NASA’s new Deep Space Climate Observatory Satellite (DSCOVR) just captured its first photo (above) of our beautiful planet from one million miles away. One. Million. Miles. Away. Crazy. In comparison, the Blue Marble photo was captured by the crew on Apollo 17 only 28,000 miles away in 1972.

What’s cool about shooting 1 million miles away is that every picture shows what happened on Earth 5 seconds in the past (that’s how long it takes light to travel from Earth to the camera).

The camera is the Earth Polychromatic Imaging Camera (EPIC) and it packs a 4MP CCD sensor and an 11.8-inch telescope lens with a field of view of 0.61º. The sensor is black-and-white, and there are 10 different filters that can be rotated into position depending on the desired wavelength of light.

“The color images of Earth from NASA’s EPIC are generated by combining three separate images to create a photographic-quality image,” NASA writes. “The camera takes a series of 10 images using different narrowband filters — from ultraviolet to near infrared — to produce a variety of science products. The red, green and blue channel images are used in these Earth images.”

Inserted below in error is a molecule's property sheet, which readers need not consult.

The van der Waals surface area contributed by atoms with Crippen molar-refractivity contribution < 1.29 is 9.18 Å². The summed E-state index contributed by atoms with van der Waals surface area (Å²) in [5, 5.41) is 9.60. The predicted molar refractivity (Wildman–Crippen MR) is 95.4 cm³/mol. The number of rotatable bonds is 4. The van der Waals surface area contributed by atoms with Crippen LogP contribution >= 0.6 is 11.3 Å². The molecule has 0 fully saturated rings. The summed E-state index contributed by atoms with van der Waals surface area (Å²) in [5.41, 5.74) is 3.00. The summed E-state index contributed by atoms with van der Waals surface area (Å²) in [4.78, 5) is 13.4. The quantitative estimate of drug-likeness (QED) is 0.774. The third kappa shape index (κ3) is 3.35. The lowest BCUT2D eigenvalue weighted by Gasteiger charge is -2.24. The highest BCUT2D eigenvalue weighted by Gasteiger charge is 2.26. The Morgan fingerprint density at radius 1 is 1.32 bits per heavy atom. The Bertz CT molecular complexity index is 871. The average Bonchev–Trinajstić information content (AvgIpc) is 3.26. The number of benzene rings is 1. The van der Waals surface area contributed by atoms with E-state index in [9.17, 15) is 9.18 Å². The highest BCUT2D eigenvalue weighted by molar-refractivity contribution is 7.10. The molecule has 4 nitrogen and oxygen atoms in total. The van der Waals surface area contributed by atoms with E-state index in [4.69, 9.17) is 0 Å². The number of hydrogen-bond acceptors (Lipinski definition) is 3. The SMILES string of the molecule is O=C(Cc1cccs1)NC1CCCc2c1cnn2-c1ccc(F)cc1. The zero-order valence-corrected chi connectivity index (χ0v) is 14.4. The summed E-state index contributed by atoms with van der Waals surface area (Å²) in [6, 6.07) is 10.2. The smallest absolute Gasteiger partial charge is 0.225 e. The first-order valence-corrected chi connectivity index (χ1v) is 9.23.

epiccamera l1point

DSCOVR is at the special Sun-Earth L1 Lagrangian point, which ensures that it will always stay between Earth and the Sun. This means the EPIC camera will be pointed at the sunny side of Earth at all times. Pretty cool right?!

Now this may sound crazy and you may be wondering what this crazy camera is for: the purpose of DSCOVR is to monitor solar wind for space weather alerts and forecasts. When everything is in order, DSCOVR snaps photos of Earth every 2 hours. Starting in September, the photos will be posted on an online gallery just for these beautiful photos.

Isn’t this awesome?!

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